The district has been a flash point in Colorado, where the system’s difficult relationship with its local teachers union led to the expiration of its contract with the Douglas County Federation of Teachers (DCFT)--a remarkable outcome when one considers how unthinkable that would be even in big cities with contentious district-union relationships. The clash was especially notable given that key Colorado Democrats regarded Brenda Smith, the president of the DCFT, as a crucial ally on Colorado’s landmark 2010 teacher quality legislation (Senate Bill 191).

The district has also received national attention for its Choice Scholarship Program (CSP). The CSP uses a novel interpretation of the state charter law to establish a district-authorized “charter school” which is in practice a voucher program. Students enrolled in the CSP “charter” get 75 percent of the state per pupil funding as tuition that they can take to any private school in the district. Douglas County will make sure that the students take all of the publicly required tests, so they will be able to judge student progress to see how CSP students fare in relation to their public school counterparts. A judicial injunction, however, means the program has yet to be implemented. The district won at the appellate court, and the Colorado Supreme Court is expected to take up the case in 2014.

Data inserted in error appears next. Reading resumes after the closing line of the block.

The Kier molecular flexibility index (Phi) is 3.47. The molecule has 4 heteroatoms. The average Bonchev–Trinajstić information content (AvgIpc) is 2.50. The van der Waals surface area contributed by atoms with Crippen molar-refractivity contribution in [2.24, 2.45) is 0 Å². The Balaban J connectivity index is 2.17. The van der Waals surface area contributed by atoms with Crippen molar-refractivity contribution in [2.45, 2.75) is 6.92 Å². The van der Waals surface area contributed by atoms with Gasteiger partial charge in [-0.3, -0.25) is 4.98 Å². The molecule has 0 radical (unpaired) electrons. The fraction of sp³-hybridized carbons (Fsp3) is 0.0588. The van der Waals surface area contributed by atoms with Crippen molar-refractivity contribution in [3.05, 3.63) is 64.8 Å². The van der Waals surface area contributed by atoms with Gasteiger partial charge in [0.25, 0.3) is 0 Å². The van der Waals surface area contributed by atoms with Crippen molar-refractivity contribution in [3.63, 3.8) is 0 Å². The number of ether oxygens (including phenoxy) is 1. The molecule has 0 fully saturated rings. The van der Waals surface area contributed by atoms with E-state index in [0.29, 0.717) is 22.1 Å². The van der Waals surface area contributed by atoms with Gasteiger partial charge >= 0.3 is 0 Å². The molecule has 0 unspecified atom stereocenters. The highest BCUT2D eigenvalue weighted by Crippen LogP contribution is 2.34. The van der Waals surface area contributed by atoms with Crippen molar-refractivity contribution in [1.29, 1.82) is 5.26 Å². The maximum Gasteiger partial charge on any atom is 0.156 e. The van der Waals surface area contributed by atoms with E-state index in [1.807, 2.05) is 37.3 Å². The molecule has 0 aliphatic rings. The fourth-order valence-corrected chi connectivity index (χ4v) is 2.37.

Perhaps most intriguing is Douglas County’s forthright embrace of a constructivist approach to school improvement. Douglas County has embraced the tenets of “student-centered” instruction touted by influential thinkers like Harvard University’s Tony Wagner and the University of Oregon’s Yong Zhao. It’s no small irony that a Republican hotbed is embracing a pedagogy typically associated with the cultural left. But it’s not hard to fathom the potential appeal of such an approach in an affluent community, where the vast majority of children read at grade level, graduate, and attend college. Douglas County superintendent Dr. Elizabeth (Liz) Celania-Fagen sounds eminently reasonable in arguing that the national reform agenda has not been crafted with her students in mind and embraces insufficiently ambitious goals.

DougCo suggests that the familiar paradigm of urban reform (which has driven so much of the K-12 agenda in the past decade) may be an uncomfortable or problematic fit in suburban districts. Suburban reform has garnered little attention in recent years, so it’s worth examining and encouraging where it appears. It ought not be unduly surprising that such efforts may look quite different from those to transform troubled urban systems struggling to educate children mired in poverty. While it’s easy for those focused on the urban agenda to dismiss suburban reform as a distraction or a novelty, it may be more useful to think of high-performing communities as terrific laboratories for bold solutions and as the place where high-functioning systems working in advantageous circumstances may have much to teach about how to help schools go from good to great. Fueled by a unified board with a coherent vision and a bold superintendent, and granted the leeway provided by a record of high-performance, Douglas County is serving as the site of what may well prove a critical chapter in the story of contemporary school reform. Attention ought be paid.